Baguettes have many faces, many connotations. For a French person I imagine they conjure up school-day memories of crusty clouds encompassing snapping squares of bittersweet chocolate, or long family breakfasts narrated by a cacophony of cracking, tearing sounds and the soothing muffle of butter. As a Brit my associations with baguettes have less romantic origins; I remember well the doughy, par-baked variety served with lashings of margarine and Heinz tomato soup, or sometimes it assumed the identity of frozen garlic bread, infused with a garlic butter so salty, green, and plentiful that the eating was both addictive and unpleasant. For a long time, before the resurgence of the Sourdough, I feel the baguette was regarded as ‘the fancy bread’. It was wheeled out at buffets in baskets as sad, stale little discs and placed on linen tablecloths in upscale bistros for diners to pick at. Real baguettes were for the cobbled streets of French villages and the dark, morning hours in Parisian bakeries. Real baguettes only really lasted in their prime until mid-afternoon.
The dough is as simple as it comes and, after initial mixing, is sticky and pale. The recipe instructed to mix until elastic, even out of the bowl it seemed pretty elastic, but my experience handling dough is limited. I would knead it until instinct told me to stop, until the dough had gained some sort of resistance (personality). It was a thick batter, sticking to the marble worktop and clinging to my fingers in stringy webs. I wanted to hold it as a dome in my hands and for it to resist the urge to sag. The process of kneading produced a heady, yeasty scent and I took delight in the all-consuming combination of physical movement and observation. The dough stretched in damp, soft, strands, very much alive. It changed consistency in my hands, in front of my eyes; chemistry enough to marvel at.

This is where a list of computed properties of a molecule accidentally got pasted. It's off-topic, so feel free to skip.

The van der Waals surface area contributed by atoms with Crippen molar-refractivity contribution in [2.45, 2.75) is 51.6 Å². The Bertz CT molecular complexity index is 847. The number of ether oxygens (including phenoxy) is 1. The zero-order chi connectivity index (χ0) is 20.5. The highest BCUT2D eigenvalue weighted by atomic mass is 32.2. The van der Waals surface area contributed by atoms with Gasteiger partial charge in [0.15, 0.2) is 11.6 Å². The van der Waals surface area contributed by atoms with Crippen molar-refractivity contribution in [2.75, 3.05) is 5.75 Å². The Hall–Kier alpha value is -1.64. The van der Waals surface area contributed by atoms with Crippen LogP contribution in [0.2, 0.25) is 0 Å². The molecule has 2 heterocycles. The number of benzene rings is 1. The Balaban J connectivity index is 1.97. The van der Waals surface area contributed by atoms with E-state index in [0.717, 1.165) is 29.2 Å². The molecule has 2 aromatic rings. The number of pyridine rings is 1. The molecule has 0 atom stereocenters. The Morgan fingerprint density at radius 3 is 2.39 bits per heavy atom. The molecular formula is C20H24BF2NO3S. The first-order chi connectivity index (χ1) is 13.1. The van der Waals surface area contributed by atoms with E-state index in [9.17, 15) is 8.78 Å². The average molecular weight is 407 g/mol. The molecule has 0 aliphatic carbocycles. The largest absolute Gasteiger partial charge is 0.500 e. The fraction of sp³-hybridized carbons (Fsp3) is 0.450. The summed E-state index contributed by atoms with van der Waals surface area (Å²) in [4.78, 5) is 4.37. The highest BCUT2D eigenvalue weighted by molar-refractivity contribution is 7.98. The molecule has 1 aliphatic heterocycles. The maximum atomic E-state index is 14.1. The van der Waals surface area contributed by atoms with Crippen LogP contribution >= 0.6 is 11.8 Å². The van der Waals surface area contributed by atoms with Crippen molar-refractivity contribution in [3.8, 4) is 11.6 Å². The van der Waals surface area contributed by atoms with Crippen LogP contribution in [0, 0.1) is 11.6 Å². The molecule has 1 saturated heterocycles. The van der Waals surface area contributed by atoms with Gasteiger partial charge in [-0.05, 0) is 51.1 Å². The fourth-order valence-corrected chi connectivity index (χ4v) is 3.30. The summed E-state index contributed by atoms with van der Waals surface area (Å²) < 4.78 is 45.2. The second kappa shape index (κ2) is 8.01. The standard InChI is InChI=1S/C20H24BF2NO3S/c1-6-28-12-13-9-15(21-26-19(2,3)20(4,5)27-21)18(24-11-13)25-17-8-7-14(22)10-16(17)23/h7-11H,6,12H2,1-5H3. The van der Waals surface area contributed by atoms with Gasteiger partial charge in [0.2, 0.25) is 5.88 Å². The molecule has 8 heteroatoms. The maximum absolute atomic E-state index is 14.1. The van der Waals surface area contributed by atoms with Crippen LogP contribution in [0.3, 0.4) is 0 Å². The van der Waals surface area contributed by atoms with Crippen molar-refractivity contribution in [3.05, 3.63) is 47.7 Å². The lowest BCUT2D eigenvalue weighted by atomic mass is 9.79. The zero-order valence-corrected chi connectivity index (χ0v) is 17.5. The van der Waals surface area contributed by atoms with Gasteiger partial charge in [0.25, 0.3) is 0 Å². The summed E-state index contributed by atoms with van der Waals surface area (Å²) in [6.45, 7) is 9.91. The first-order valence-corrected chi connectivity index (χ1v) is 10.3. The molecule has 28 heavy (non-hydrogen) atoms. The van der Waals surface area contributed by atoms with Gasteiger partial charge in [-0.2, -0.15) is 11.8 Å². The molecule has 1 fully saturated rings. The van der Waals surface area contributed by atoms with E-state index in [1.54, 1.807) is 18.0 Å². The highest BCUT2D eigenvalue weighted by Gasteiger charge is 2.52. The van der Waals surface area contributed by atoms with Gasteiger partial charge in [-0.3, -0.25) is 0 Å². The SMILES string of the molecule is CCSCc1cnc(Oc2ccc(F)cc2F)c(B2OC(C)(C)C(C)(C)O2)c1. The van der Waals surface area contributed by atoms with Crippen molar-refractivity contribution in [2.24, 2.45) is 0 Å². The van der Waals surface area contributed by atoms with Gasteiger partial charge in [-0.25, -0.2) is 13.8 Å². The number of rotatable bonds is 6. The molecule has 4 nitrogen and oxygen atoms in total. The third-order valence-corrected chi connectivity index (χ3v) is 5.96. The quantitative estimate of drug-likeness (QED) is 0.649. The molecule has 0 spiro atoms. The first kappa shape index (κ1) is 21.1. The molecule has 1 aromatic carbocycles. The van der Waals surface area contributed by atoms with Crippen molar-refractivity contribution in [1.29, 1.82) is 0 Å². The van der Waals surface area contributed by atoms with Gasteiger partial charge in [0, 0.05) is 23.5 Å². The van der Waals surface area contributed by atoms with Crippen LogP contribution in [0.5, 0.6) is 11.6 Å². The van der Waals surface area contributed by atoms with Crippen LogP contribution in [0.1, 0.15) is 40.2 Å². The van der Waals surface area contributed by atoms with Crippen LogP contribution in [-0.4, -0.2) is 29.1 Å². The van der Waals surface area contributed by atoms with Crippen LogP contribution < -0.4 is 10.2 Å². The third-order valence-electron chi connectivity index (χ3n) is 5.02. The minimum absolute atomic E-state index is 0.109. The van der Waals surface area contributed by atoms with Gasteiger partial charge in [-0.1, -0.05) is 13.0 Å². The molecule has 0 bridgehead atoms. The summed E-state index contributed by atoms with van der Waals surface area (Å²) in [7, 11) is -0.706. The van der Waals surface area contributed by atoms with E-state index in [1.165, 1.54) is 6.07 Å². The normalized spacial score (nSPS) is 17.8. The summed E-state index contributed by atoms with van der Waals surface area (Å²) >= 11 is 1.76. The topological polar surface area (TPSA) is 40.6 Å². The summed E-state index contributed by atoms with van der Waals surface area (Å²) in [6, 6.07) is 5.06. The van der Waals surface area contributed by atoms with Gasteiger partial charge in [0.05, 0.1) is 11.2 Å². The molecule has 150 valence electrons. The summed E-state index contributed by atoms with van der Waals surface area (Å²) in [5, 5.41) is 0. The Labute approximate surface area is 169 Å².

There were defining moments of pleasure making these baguettes, the first being the sensation of the developing dough pulling remnants of ‘batter’ from my hands like PVA glue, and the second when I turned the dough out from its plastic proving container. The bottom of the container revealed a secret ‘ant farm’ view of the yeast’s endeavours; thousands of tiny bubbles punctuating the pale surface, made all the more satisfying as the vacuum was lost and the dough peeled itself onto the worktop with a pleasant, shiver-inducing sound.
My baguettes baked well, forming a crust in a steamy oven, but they were flatter than I’d imagined. Shaping was an issue; the dough did rise beautifully, but more outwards than upwards. Next time I will fashion some sort of crutch to encourage upwards behaviour from the rising dough (no current position for buying fancy contraptions). The recipe called for a stand mixer to knead the dough, I don’t have access to one of these and, with regards to this experience, I’m glad. The pleasure and meditation given to me through the textures, aromas and intimacy of hands-on bread making are undeniable and will always be welcomed.